What is the treatment of a hospitalized child with complicated pyelonephritis in pediatric urinary tract infection (UTI)?

Updated: Mar 19, 2019
  • Author: Donna J Fisher, MD; Chief Editor: Russell W Steele, MD  more...
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Provide appropriate IV fluids, usually at 1-1.5 times the usual maintenance rate. Parenteral treatment with a third-generation cephalosporin (eg, ceftriaxone, cefotaxime) is appropriate initial empiric coverage for a complicated UTI and pyelonephritis to cover for ampicillin-resistant, gram-negative pathogens (see Table 3). Add ampicillin if gram-positive cocci are present in the urinary sediment or if no organisms are observed.

Gentamicin is an alternative empiric choice and may be considered in patients with cephalosporin allergy. Monitor renal function and blood aminoglycoside levels if this medication is required for more than 48 hours.

Results of urine culture and sensitivity studies are usually available within 48 hours. If the pathogen is sensitive to the antibiotic used and the child is improving, continue treatment via the parenteral route until the child has been afebrile for 24-36 hours, has improved clinically, and is able to retain oral medications. An oral antibiotic that is effective against the infecting organism may then be substituted for parenteral therapy (see Table 4).

The hospitalized patient is usually ready to go home after 48-72 hours. Continue therapeutic doses of antibiotics for a total of 10-14 days of antibiotic therapy. Antibiotic prophylaxis can be considered (see Table 5); if chosen, it should continue until a VCUG is obtained, if one is to be performed.

Table 3. Antibiotic Agents for Parenteral Treatment of a Urinary Tract Infection (Open Table in a new window)


Dosage and Route



50-75 mg/kg/day IV/IM as a single dose or divided q12h

Do not use in infants < 6 wk of age; parenteral antibiotic with long half-life; may displace bilirubin from albumin


150 mg/kg/day IV/IM divided q6-8h

Safe to use in infants < 6 wk of age; used with ampicillin in infants aged 2-8 wk


100 mg/kg/day IV/IM divided q8h

Used with gentamicin in neonates < 2 wk of age; for enterococci and patients allergic to cephalosporins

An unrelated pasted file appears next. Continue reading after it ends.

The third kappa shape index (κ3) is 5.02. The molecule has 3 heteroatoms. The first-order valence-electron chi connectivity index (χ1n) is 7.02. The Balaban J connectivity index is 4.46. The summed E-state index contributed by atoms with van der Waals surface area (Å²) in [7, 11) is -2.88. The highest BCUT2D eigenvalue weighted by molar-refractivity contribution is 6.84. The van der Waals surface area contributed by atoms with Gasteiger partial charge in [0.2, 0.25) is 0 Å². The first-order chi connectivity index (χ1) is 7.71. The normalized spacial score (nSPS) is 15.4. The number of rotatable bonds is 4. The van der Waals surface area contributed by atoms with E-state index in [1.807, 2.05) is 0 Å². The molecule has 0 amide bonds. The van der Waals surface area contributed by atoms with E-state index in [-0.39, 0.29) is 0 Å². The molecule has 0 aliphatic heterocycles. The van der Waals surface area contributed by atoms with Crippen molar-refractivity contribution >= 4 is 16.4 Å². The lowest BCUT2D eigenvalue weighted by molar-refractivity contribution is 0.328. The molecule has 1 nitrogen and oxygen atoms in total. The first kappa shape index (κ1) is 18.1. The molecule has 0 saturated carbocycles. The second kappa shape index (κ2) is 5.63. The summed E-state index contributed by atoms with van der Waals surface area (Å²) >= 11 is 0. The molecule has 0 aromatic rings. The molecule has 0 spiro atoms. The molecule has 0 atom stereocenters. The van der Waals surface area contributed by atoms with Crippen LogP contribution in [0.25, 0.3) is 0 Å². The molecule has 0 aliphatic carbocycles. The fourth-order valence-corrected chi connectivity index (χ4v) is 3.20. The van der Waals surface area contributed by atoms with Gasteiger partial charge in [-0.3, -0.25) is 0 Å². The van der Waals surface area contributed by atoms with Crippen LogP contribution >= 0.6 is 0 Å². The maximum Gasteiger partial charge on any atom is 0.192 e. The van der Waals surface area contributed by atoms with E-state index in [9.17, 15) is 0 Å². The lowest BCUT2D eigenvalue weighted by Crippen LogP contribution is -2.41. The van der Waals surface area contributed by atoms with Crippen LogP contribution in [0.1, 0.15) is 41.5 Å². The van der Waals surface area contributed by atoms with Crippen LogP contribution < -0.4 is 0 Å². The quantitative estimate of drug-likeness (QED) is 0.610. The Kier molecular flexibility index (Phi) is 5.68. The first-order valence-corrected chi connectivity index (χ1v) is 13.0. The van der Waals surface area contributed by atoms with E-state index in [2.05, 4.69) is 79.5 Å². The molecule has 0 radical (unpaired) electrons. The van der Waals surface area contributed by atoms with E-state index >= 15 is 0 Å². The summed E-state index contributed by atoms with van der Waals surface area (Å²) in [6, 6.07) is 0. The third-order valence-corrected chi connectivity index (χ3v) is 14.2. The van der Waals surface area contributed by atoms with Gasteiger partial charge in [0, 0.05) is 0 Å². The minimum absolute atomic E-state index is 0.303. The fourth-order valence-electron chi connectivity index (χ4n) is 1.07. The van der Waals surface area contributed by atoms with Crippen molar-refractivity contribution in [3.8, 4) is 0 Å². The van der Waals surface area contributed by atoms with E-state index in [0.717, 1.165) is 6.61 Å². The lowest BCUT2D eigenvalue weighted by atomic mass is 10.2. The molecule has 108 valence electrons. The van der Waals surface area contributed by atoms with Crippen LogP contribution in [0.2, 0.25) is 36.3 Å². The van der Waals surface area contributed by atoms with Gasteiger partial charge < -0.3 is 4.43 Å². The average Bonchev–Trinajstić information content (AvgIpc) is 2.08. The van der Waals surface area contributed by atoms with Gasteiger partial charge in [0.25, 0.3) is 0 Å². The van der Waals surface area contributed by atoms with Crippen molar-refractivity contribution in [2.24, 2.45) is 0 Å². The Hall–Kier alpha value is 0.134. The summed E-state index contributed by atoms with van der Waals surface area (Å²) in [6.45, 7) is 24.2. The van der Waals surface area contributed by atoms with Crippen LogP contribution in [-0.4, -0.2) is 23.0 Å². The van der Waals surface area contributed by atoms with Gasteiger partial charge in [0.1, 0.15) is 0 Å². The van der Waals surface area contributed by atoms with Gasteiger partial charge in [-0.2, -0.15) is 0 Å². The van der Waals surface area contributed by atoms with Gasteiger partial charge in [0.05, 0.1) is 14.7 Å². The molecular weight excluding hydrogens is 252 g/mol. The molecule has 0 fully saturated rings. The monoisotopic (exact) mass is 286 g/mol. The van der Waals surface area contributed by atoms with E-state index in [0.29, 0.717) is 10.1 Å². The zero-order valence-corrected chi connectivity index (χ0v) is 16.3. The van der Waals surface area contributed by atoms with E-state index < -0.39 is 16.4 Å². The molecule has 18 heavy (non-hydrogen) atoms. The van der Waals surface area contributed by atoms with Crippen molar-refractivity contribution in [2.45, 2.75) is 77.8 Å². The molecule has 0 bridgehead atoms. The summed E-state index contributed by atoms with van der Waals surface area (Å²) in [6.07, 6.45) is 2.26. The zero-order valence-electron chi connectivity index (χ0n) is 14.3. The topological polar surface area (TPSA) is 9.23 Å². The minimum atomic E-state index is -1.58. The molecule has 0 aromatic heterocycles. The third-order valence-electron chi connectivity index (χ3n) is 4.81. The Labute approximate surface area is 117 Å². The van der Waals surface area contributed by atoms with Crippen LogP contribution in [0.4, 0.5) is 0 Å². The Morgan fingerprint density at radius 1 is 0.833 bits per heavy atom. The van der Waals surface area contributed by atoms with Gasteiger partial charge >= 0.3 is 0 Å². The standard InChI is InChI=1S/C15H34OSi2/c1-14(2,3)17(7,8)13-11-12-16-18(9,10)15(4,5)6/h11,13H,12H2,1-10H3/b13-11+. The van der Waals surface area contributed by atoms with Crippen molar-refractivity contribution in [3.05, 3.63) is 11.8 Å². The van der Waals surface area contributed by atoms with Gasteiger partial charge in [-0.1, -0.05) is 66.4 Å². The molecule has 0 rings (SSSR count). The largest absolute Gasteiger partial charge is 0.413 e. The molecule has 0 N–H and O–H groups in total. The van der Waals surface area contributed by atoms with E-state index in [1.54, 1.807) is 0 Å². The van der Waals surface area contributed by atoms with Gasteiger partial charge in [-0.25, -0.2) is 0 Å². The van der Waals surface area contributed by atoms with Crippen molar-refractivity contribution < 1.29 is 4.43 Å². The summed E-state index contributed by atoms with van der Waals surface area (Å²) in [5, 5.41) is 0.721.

Term neonates < 7 days: 3.5-5 mg/kg/dose IV q24h

Infants and children < 5 years: 2.5 mg/kg/dose IV q8h or single daily dosing with normal renal function of 5-7.5 mg/kg/dose IV q24h

Children ≥5 y: 2-2.5 mg/kg/dose IV q8h or single daily dosing with normal renal function of 5-7.5 mg/kg/dose IV q24h

Monitor blood levels and kidney function if therapy extends >48 h

Note: IM = intramuscular; IV = intravenous; q = every.

Table 4. Antibiotic Agents for the Oral Treatment of Urinary Tract Infection (Open Table in a new window)


Daily Dosage

Sulfamethoxazole and trimethoprim (SMZ-TMP)

30-60 mg/kg SMZ, 6-12 mg/kg TMP divided q12h

Amoxicillin and clavulanic acid

20-40 mg/kg divided q8h


50-100 mg/kg divided q6h


8 mg/kg q24h


10 mg/kg divided q12h


5-7 mg/kg divided q6h

*Nitrofurantoin may be used to treat cystitis. It is not suitable for the treatment of pyelonephritis, because of its limited tissue penetration.

Table 5. Antibiotic Agents to Prevent Reinfection (Open Table in a new window)


Single Daily Dose

Nitrofurantoin *

1-2 mg/kg PO

Sulfamethoxazole and trimethoprim (SMZ-TMP) *

5-10 mg/kg SMZ, 1-2 mg/kg TMP PO


1-2 mg/kg PO

*Do not use nitrofurantoin or sulfa drugs in infants younger than 6 weeks. Reduced doses of an oral first-generation cephalosporin, such as cephalexin at 10 mg/kg, may be used until the child reaches age 6 weeks. Ampicillin or amoxicillin are not recommended because of the high incidence of resistant E coli.

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